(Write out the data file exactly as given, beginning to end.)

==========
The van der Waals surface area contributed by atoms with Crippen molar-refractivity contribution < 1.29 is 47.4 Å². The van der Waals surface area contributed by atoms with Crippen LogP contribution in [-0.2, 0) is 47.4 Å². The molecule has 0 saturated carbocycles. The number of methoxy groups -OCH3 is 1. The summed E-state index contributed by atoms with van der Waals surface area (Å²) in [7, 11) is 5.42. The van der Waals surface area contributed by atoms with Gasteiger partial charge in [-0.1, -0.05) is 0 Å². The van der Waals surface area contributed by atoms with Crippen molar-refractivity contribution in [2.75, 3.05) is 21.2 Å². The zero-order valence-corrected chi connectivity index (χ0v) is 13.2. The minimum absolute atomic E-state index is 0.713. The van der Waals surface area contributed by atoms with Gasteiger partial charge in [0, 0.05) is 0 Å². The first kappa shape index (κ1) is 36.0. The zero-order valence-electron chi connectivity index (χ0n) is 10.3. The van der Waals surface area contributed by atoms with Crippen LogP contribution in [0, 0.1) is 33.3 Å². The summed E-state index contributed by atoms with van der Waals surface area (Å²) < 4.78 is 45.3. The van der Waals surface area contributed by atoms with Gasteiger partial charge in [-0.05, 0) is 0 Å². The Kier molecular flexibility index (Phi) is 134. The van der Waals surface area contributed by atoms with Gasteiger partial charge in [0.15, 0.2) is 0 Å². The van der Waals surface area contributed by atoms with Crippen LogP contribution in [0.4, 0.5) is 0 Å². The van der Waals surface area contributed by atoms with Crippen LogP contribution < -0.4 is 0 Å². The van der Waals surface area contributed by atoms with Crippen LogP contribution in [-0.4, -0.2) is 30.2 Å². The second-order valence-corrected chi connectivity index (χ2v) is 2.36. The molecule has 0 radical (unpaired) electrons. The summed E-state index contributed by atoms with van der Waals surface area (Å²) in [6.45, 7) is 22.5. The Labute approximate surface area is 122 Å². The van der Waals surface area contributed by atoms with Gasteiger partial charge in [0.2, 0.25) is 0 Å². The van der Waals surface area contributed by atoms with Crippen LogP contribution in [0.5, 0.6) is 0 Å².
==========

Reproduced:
The van der Waals surface area contributed by atoms with Crippen molar-refractivity contribution < 1.29 is 47.4 Å². The van der Waals surface area contributed by atoms with Crippen LogP contribution in [-0.2, 0) is 47.4 Å². The molecule has 0 saturated carbocycles. The number of methoxy groups -OCH3 is 1. The summed E-state index contributed by atoms with van der Waals surface area (Å²) in [7, 11) is 5.42. The van der Waals surface area contributed by atoms with Gasteiger partial charge in [-0.1, -0.05) is 0 Å². The van der Waals surface area contributed by atoms with Crippen molar-refractivity contribution in [2.75, 3.05) is 21.2 Å². The zero-order valence-corrected chi connectivity index (χ0v) is 13.2. The minimum absolute atomic E-state index is 0.713. The van der Waals surface area contributed by atoms with Gasteiger partial charge in [0, 0.05) is 0 Å². The first kappa shape index (κ1) is 36.0. The zero-order valence-electron chi connectivity index (χ0n) is 10.3. The van der Waals surface area contributed by atoms with Crippen LogP contribution in [0, 0.1) is 33.3 Å². The summed E-state index contributed by atoms with van der Waals surface area (Å²) < 4.78 is 45.3. The van der Waals surface area contributed by atoms with Gasteiger partial charge in [-0.05, 0) is 0 Å². The Kier molecular flexibility index (Phi) is 134. The van der Waals surface area contributed by atoms with Gasteiger partial charge in [0.15, 0.2) is 0 Å². The van der Waals surface area contributed by atoms with Crippen LogP contribution in [0.4, 0.5) is 0 Å². The van der Waals surface area contributed by atoms with Crippen LogP contribution < -0.4 is 0 Å². The van der Waals surface area contributed by atoms with Crippen LogP contribution in [-0.4, -0.2) is 30.2 Å². The second-order valence-corrected chi connectivity index (χ2v) is 2.36. The molecule has 0 radical (unpaired) electrons. The summed E-state index contributed by atoms with van der Waals surface area (Å²) in [6.45, 7) is 22.5. The Labute approximate surface area is 122 Å². The van der Waals surface area contributed by atoms with Gasteiger partial charge in [0.2, 0.25) is 0 Å². The van der Waals surface area contributed by atoms with Crippen LogP contribution in [0.5, 0.6) is 0 Å².